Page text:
The Florida lawmaker who pushed through a bill to ban the use of biometric data in Florida schools now wants to protect the digital assets of the deceased. Those assets include emails, text messages, online photographs, documents stored in the cloud, electronic bank statements, and social media accounts.
Sen. Dorothy Hukill’s bill would allow individuals to designate a personal representative to access and control their digital assets after they die or can no longer handle their affairs. The bill states that the designated fiduciary – personal representative, legal guardian, etc. – is deemed to have the lawful consent of the account holder to handle the deceased’s electronic communications.
This proposal would be a state adaptation of federal law. “There are approximately eight states that have been dealing with the issue of digital assets, and most recently Delaware passed a law last year which is very similar,” Hukill explained to the Florida Senate Judiciary committee. “This bill sets out very clearly that you are in charge, that you determine who should have access to your accounts. I don’t want Google or Yahoo or any of them deciding what happens.”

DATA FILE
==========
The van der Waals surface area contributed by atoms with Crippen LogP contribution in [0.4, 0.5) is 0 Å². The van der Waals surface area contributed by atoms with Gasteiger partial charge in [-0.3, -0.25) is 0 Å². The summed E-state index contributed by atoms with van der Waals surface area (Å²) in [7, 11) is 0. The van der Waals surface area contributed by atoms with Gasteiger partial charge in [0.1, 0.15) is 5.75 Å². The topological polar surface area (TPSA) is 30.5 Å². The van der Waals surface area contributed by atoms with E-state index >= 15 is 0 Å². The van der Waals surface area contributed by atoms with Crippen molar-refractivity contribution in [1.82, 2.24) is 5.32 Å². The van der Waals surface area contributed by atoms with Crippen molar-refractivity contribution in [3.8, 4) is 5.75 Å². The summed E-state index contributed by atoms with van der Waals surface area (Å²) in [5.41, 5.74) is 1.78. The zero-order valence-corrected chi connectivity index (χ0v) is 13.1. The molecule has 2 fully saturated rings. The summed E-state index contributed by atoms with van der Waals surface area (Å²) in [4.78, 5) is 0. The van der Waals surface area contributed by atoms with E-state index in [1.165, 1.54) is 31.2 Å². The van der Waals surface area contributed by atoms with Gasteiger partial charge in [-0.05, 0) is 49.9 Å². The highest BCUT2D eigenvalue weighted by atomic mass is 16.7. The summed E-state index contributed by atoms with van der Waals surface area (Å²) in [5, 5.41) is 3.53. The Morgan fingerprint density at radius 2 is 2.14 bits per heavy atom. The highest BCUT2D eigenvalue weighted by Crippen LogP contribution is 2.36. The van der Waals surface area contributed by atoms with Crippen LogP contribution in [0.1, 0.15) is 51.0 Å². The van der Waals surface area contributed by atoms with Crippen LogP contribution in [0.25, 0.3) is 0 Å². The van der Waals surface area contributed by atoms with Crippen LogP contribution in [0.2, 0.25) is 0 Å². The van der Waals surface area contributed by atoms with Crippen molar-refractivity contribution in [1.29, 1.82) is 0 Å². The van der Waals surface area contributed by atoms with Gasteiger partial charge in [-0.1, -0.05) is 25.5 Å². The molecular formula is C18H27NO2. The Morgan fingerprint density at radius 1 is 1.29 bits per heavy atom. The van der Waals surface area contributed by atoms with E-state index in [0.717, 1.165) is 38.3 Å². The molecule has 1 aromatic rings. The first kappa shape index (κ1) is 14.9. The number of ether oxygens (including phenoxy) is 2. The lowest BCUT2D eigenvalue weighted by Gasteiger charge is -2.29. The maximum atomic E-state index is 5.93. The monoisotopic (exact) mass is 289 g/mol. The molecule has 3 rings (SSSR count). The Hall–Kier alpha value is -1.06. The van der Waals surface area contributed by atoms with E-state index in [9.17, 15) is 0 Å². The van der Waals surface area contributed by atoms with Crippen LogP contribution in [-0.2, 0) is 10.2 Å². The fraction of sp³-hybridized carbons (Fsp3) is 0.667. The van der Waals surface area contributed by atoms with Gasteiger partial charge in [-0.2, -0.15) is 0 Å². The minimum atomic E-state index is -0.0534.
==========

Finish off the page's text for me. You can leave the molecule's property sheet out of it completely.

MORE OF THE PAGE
Hukill says the bill does not permit invasions of privacy by fiduciaries because they have to comply with the same legal standards of conduct that have long been in place. As an example, she noted that a personal representative cannot access the medical files of a deceased psychologist, whether those documents are in a filing cabinet or online.
“This actually is very positive for all of the providers because it standardizes the procedure just like we have now under probate law,” says Hukill, who is also an attorney. “We know what the personal representative is supposed to do, we know what their obligations are, we know the standards they’re held to, (but) that is not what is happening in the digital world now.”
Hukill’s bill has more committees to pass before being heard by the full Senate and House.